Woman claims Microsoft caused her PTSDJuly 10, 2012 @ 2:10 am (Updated: 10:55 am - 7/10/12 )
How does your company evaluate employees?
Is the system fair, or are there workers who don't perform well yet keep their jobs because they excel at sucking up to the boss?
Microsoft has about 92,000 employees worldwide, minus one married couple who worked for the company for about six years each before the evaluation system known as "Stack Ranking" destroyed them, they say.
"It was hard to get out of the darkness and see clearly," Melissa says.
"We experienced burnout at a level we didn't think was possible," says Jason. "It feels like you're not yourself."
Microsoft burnout is nothing new. The endless work days some employees put in so they can get ahead at the company is almost legendary.
An August "Vanity Fair" article, examining Microsoft's failures over the past decade, concludes the company's employee evaluation system contributes to worker burnout and stress, and "effectively crippled Microsoft's ability to innovate."
Stack Ranking is like "grading on a curve" in school, where there is a pre-determined distribution of grades among the students in a class.
Under this system, in a group of 10 employees one is rated outstanding, one or two are at the bottom of the ranking, and the rest are in muddled in the middle.
Jason says stack ranking isn't entirely objective. It's based on judgments such as "how much your manager likes you, or how much visibility you have beyond your immediate team."
It's a popularity contest.
Jason and Melissa both worked in Microsoft IT and tell me they performed well. Jason says he was promoted every year for the almost 7 years he was there. Melissa received the top review one year after working 12 hour days and taking on extra projects.
"I really did put a lot into my work at Microsoft and it was important to me. You feel like you put so much into your work and end up wondering why it's not being valued," Melissa says.
In 2005, Melissa says she was diagnosed with Post Traumatic Stress Disorder brought on by the "hostile" Microsoft workplace and lack of support from managers.
"I just couldn't think. It was hard to make decisions," Melissa says, describing her PTSD symptoms. "I was very emotional. On the ride home from work every night, I would just cry all the way."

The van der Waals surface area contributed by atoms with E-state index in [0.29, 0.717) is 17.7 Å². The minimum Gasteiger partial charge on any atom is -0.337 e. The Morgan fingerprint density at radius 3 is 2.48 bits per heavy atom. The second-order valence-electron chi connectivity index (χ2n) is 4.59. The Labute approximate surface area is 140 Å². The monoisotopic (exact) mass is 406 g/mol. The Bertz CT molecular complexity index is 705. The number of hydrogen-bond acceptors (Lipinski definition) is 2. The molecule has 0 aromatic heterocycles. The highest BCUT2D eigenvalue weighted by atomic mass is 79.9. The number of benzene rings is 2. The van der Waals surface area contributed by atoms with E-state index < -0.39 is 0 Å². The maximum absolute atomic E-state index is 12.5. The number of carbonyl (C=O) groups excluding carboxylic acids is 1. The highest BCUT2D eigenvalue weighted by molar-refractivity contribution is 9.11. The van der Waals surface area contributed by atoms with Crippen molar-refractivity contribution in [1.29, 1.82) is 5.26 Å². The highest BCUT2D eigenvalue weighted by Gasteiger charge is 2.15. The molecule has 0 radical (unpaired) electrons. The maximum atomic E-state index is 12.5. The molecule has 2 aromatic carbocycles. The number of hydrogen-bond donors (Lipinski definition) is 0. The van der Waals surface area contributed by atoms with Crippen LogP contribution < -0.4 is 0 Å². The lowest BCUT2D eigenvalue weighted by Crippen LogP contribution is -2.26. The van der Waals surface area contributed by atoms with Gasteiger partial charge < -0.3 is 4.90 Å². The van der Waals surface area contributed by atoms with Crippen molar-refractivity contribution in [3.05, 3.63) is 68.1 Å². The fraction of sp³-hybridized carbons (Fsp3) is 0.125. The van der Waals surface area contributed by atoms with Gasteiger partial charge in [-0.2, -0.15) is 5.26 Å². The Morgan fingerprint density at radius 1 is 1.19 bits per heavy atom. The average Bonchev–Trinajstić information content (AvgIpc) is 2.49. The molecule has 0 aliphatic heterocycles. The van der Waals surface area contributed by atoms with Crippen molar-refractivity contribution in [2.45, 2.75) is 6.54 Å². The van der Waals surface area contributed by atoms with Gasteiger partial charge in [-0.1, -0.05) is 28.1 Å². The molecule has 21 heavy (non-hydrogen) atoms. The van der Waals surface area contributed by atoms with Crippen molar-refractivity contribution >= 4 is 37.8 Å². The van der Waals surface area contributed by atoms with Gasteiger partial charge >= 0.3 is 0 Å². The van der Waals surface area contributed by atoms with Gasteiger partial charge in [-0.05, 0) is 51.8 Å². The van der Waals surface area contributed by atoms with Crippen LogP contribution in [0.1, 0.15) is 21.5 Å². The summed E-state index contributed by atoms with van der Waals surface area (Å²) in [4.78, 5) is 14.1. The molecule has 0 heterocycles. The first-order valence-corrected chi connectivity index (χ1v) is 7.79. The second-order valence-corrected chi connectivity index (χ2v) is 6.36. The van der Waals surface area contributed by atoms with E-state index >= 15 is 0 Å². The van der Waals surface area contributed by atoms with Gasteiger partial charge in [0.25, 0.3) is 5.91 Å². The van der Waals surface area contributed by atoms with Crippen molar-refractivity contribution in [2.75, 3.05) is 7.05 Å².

She kept working for the company two years after being diagnosed with PTSD, and then resigned. She says her condition has improved after being on medication for a year to treat her anxiety.
"I could survive there. I could do well. I finally learned the game, but I decided I didn't want to participate anymore. It wasn't for me," she says.
In 2009, one year after complaining to Human Resources about his manager, Jason was laid off.
"It feels like it took away a dream," he says. "I believed I could do something big at Microsoft. When a new manager comes in, all of your great accomplishments can be wiped clean and you have to start all over again."
Jason and Melissa didn't want me to use their last names for this story, but they did attach their Microsoft badge numbers to a book they published this year to help other employees cope with the company's evaluation system. It's called "Stack Rank This! Memoirs of a Microsoft Couple."
Microsoft hasn't commented to the couple about the book. They also won't comment to me about the couple's claims, but they defend stack ranking.
"Our performance review system is designed to measure employees' relative performance across the company using consistent criteria, improve manager accountability, and provide the highest rewards to employees who have the highest impact on our business success," a spokesperson says. "We take employee concerns seriously and work continually to update and improve our performance review system."
Many other corporations use a similar employee evaluation system.
General Electric, Pepsi, Intel and about one third of Fortune 500 organizations use some form of stack ranking, also called profiling, to weed out low-performing employees.
Managers say the most beneficial part of stack ranking is identifying the high performers so they can take proactive steps to prevent them from leaving or being recruited elsewhere.
By LINDA THOMAS
Microsoft photo of entrance to Building 99 on the Microsoft Redmond Campus
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